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Dependency Drift: A Metric for Software Aging (nimbleindustries.io)
49 points by colinbartlett on Feb 2, 2020 | hide | past | favorite | 16 comments

At Pivotal (now part of VMware, but it's easier to explain this way) we have an increasing number of teams that track "vulnerability budgets" and "legacy budgets", by way of analogy to "error budgets" from SRE approaches.[0]

Essentially, a vulnerability budget tracks days since last release for a dependency or system; a legacy budget tracks time left until a dependency or system falls out of support. Our CloudOps team and telemetry teams now plot these for their own systems and customer systems, producing a characteristic sawtooth pattern.

I think these are good steps forward, but I see some possible evolutions.

One evolution is to combine these into a more general risk framework like FAIR, so that we're able to use a single budget for all these categories of risk.

Another is to consider risk exposure as a volume. At any given instant I have a wide range of risks in play, distributed over a wide range of systems. As time evolves these risks come and go. A single score (like the one sketched on the far side of the link) only gives me one axis of risk. I also need to know what systems are currently expressing that risk by the presence or absence of software, giving me a second axis. Finally, these evolve over time, giving a third axis.

The sum of volume for any time slice is what ought to be budgeted.

Another thing is to make these problems behave less like "big-bang control", where we switch modes drastically when crossing a threshold value. What would be preferred is a greater degree of smoothness.

And finally, to make all of this tractable: automation. All the metrics and scorecards and reports and graphs in the world won't make this problem easier. They can at best make it visible and demoralising.

[0] This presentation by David Laing and Jim Thomson is a good introduction: https://www.youtube.com/watch?v=lXPmh9Ap114

David & Tim are responsible for an ongoing multi-year systematic investigation of upgrades as a technical and organisational behaviour.

The whole process of upgrading dependencies is annoying, mainly because stuff keeps breaking. I currently try to keep everything up-to-date, simply because then the number of breakages are spread out and easier to deal with, and when critical fixes come through, they're easier to apply. Automation does help with this. But ideally, I'd like the "it it ain't broke don't fix it" approach. It feels like such a waste of time.

I would love to see Dependabot go further and track upgrade breakage. Being notified about vulnerabilities is a great service and takes the load off. But too many times, it still breaks.

Recent example: Checkstyle security issue, Dependabot cuts a PR. Great. Except almost every minor release [0] has a breaking change. Some libraries are much better than this, and in fact I ended up simply ditching Checkstyle. (It's open source, they don't owe me anything. I get it.)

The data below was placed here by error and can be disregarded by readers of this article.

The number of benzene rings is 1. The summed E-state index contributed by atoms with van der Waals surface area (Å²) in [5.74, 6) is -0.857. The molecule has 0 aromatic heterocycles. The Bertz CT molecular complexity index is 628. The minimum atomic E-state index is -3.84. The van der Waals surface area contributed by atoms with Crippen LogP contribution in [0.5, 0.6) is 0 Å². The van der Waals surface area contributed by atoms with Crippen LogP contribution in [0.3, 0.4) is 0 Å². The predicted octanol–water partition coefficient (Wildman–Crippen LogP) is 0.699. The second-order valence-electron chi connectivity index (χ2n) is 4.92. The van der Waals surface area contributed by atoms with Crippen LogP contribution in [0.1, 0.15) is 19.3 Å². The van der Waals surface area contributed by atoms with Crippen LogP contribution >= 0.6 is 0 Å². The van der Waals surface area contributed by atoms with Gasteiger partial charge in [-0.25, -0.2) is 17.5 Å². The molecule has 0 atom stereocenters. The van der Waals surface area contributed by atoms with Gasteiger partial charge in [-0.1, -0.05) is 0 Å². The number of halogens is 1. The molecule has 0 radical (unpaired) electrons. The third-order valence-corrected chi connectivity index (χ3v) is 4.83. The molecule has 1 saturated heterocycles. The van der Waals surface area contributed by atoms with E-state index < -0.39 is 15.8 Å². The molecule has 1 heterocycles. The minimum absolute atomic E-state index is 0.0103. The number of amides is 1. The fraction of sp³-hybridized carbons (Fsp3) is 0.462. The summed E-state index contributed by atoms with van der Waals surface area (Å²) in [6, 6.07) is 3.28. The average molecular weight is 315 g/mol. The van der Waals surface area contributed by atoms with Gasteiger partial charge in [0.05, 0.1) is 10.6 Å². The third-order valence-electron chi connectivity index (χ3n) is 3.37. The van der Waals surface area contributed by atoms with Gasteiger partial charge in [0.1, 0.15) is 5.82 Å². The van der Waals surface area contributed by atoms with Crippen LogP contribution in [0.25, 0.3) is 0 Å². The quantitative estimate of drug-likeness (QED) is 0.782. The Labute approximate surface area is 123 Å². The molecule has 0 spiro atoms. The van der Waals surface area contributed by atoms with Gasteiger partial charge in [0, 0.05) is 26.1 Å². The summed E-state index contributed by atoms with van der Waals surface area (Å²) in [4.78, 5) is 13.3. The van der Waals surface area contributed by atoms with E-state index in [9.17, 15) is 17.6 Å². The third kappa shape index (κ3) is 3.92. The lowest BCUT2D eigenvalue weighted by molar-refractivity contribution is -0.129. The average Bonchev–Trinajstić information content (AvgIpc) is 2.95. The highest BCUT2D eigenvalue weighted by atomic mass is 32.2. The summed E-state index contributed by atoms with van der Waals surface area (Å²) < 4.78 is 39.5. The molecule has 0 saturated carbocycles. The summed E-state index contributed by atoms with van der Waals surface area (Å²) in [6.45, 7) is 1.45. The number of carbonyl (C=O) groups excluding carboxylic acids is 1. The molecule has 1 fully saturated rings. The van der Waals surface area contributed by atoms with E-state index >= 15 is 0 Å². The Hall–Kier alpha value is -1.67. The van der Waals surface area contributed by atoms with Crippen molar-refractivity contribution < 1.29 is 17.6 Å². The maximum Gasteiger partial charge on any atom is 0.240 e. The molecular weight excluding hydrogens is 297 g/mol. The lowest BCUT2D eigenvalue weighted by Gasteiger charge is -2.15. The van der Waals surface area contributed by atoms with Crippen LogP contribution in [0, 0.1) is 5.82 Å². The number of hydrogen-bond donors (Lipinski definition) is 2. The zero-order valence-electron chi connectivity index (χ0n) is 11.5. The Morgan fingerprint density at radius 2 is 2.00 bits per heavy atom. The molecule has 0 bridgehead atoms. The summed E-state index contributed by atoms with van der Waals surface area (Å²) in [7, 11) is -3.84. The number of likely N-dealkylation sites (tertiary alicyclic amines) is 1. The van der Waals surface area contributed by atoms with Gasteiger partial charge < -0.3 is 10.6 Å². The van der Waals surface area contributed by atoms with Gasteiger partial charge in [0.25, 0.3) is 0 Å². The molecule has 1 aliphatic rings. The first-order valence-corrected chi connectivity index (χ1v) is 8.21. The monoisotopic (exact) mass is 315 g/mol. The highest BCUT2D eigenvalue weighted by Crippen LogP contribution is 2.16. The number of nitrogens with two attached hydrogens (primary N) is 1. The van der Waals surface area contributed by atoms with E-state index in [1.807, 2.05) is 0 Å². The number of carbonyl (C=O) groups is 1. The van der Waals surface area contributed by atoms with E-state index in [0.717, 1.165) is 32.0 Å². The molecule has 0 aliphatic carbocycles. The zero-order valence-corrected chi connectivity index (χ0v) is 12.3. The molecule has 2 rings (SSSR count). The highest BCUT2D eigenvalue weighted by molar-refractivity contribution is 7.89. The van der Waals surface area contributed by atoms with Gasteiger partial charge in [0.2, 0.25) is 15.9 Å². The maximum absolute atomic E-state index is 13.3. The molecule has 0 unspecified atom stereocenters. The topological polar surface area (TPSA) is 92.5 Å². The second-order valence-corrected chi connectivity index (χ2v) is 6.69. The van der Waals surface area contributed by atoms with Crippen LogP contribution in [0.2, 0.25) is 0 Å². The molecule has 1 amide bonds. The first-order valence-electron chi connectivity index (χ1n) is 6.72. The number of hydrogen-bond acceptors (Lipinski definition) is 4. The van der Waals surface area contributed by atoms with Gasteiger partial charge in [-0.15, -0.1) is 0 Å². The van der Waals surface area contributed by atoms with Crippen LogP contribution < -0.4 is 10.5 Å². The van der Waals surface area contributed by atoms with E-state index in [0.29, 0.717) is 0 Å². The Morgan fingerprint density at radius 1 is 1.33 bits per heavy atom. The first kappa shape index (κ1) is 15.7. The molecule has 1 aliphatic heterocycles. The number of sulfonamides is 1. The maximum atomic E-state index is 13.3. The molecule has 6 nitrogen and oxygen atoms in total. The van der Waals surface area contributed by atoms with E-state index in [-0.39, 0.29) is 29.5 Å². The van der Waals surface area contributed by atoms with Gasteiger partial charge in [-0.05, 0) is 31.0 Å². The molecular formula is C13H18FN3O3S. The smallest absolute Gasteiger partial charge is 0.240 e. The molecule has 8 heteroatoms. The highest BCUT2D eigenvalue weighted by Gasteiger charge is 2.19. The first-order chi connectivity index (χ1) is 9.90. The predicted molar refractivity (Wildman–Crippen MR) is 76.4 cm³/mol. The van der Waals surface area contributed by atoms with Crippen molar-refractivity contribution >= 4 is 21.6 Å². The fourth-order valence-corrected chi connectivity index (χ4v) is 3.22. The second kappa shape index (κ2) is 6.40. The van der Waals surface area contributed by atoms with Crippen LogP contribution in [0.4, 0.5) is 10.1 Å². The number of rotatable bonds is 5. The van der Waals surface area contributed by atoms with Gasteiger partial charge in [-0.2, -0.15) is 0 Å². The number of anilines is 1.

Until we quantify the breakage issue, you don't have enough data to make a decision if upgrading dependencies is worth it outside of a security fix. And in those cases, it's hard to make an argument keeping up to date is the best choice (other than personal philosophy).

[0] https://checkstyle.org/releasenotes.html

I believe Dependabot quantifies this to some extent with a "Compatibility score": https://dependabot.com/#how-it-works

But it can only measure what people have test coverage for, presumably.

I did see that, but it's pretty opaque (some percentage). And when I click through the badge, it takes me to GitHub's help page [0]. What would be helpful is to link to other public PRs so you might be able to find out how other people solved the issues. Is there any way to see historic compatibility scores to evaluate if it's worth to drop a certain dependency?

Edit: For normal dependency updates, compatibility probably more useful. For security fixes, what choice to you have other than to apply it, or spend more time investigating and trying to come up with your own mitigation?

[0] https://help.github.com/articles/configuring-automated-secur...

Automated testing, good source management and relatively short update cycles make all of this much easier...

Import the new version in a branch, and see right away which (if any) tests break. Then fix and commit.

If a dependency breaks with every minor version change, it's probably worth reevaluating whether it's worth the work, or if the time is better spent replacing the dep with a substitute or some local code.

I have all that. But it takes time out of my day. I'd like to quantify that vs putting it off and spending 2 days or maybe 2 weeks doing it all at once.

Also, right now we have to manually and individually keep track of breakage. It might change mentality and increase empathy in software development when you see how much breakage a change could cause. I don't believe nothing should ever break, but would like to see more awareness of the impact of backwards-incompatible changes.